football is pleased to announce a very exciting exclusive interview
with leading Melbourne Sports Psychologist Michelle Pain.
Michelle as part of her many career credits "ran
the sport psych testing at the AFL Draft Camp" (1997) and is a
wealth of knowledge on the "relatively" new science of Sports
Psychology. She is now running her own Sports Psychology Seminars for
wants to improve their sporting performance" both elite and
non-elite sports people alike. To further demonstrate her dedication
she has invented her own unique highly
effective, easy to use modern-day tool to ensure all sports people
attain their peak sporting performance called Pocket Sports
Psychology. (More about that later ... AND a chance to WIN one.
takes the time to give us an insight into Sports Psychology and particularly
how AFL football clubs, players & staff have handled the science.
At one point she even demonstrates her current knowledge of the game
and sets me straight on a slight error by me.
Firstly, Michelle ... Thank-you for joining us on Talking Football.
Straight "off the
bat" I must confess I'm a complete novice when it comes to the
field of Sport Psychology. However, the topic absolutely fascinates me.
really pleased to be talking to you and your Talking Football readers.
Sport psychology, when I first started out, wasn’t even a profession
and I reckon I’m the luckiest person in the world doing something I
really love, and it’s fantastic fun to be working with people who
really want to improve themselves.
In a past life I was a Television sales person for Myer ... How cool
is that I got to watch the cricket all day in summer. Can you give us a
little history on your past - sporting or non-sporting ... say Pre-
In what seems like another lifetime ago, I was a track and field
athlete at my local club and I grew up around people who were
Nationally and Internationally ranked athletes (as well as those of us
who were just in it to see how far we could go).
I was probably clever, but not brilliant at school. I had no real idea
what I wanted to do but my Mum took me to a couple of Open Days at
universities and I decided I wanted to do something in sport. I changed
my Humanities focused line of study to Science. I was aiming for Human
Movement Studies (now it’s called Exercise Sciences) but didn’t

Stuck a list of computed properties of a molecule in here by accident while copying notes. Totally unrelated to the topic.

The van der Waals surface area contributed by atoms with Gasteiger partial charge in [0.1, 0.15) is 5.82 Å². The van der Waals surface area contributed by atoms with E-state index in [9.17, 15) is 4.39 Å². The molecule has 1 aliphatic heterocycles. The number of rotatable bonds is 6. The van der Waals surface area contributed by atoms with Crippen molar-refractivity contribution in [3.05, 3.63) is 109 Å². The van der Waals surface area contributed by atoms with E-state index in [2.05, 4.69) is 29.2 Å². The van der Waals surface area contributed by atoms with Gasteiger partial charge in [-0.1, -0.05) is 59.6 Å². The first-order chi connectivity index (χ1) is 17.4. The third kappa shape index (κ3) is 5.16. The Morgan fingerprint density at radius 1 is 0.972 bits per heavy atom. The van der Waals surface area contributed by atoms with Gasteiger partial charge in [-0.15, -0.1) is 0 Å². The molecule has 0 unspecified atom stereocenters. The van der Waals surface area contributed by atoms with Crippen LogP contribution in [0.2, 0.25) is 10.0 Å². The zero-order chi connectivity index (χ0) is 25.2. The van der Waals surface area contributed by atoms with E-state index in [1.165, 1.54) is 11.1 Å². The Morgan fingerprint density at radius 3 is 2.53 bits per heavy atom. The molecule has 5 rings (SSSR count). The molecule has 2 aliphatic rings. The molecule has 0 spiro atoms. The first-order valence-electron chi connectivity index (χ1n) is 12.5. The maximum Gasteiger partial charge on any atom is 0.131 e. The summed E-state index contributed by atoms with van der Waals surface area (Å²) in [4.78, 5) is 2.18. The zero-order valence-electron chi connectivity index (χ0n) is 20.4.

quite get the marks. I ‘fell’ into Psychology instead.
When I think of the term Psychology I instantly think about the
brain, then probably wrongly think of the term psychiatry. As Sport
Psychology is relatively new to me and possibly many of our readers.
Can you please give us an outline as to what exactly Sport Psychology
You’re close…sport psychology is about looking at the way an
athlete is thinking, to help them improve their performance and
enjoyment in sport. Sport psychologists help athletes and coaches think
better by teaching them ways to get rid of distractive or destructive
patterns of thinking, so that what is left is an achievable plan of
What drew you
specifically to the field of Sport Psychology?
One of my best friends was selected to represent Australia and she
found that although she performed really well in trials here in
Australia, on a bigger stage she was badly affected by nerves and never
really showed the talent she had. It got me thinking that I’d like to
help people like my friend.
has its highlights ... Can you discuss your career highlights so far?
Looking back over my life, I have a history of seeing something missing
and saying, ‘well, I could give it go – why not?’ and
I reckon I’ve come up with some good solutions. I think I’ve made a
significant contribution to my profession in a number of ways.
When I was in my second year of a Psychology degree at Monash
University, thinking about helping athletes perform better in spite of
their nerves, I made an appointment to see the Head of the Department
to see where he knew I could study something related to sport. He said
there wasn’t anything like that in Australia – probably only in
America. When I finished my degrees and got a job teaching psychology,
I had an entrepreneurial Head of Department who, when I suggested
creating the first sport psychology coursework Masters degree in
Australia, encouraged me to do so. As a result of having a postgraduate
pathway, the Australian Psychological Society finally allowed the
creation of ‘sport psychology’ as a specialist title for
psychologists wanting to work specifically with athletes and coaches.
A little bit later, I noticed that AFL football clubs who were thinking
about drafting a young player would have them fill out a questionnaire
(or two), but if the same player was being courted by several clubs,
they’d need to fill out (often the same) multiple questionnaires. It
got me thinking that it might be better if they had to do this only
once – the best questionnaire, the TAIS, is 122 items long, taking
half an hour or more to do – so I approached the AFL to see if they
could include ‘psychological testing’ as part of their process at
the Draft Camp. Permission was given in 1997 for me (and my team from
Monash University) to run the psych testing component for the first
I’ve also run about 6 or 7 annual sport psychology conferences (which
are designed for sport psychologists to share ideas and network, but
are open to anyone interested in sport). Networking is an important
part of career development, as is serving on committees. ‘Being where
the decisions are made’ is a crucial career step.
Lastly, I think it’s expensive to see a sport psych – probably
prohibitively so for most people – so I wanted to make it more
affordable for my clients. (If you look back and see how many years of
tertiary study sport psychs do, and the amount of professional
development that goes into the skill of a sport psych, you’ll
understand why the fees are steep.) I charge less than the APS rate (my
fee is currently $125/hour and the APS fee is $261/hour, for instance)
and I do this because sport psychology is not on the schedule for a fee
rebate from Medicare like other specialisations within psychology.
Because I think there are ways that we (psychologists generally, and
sport psychologists specifically) can help people if we too think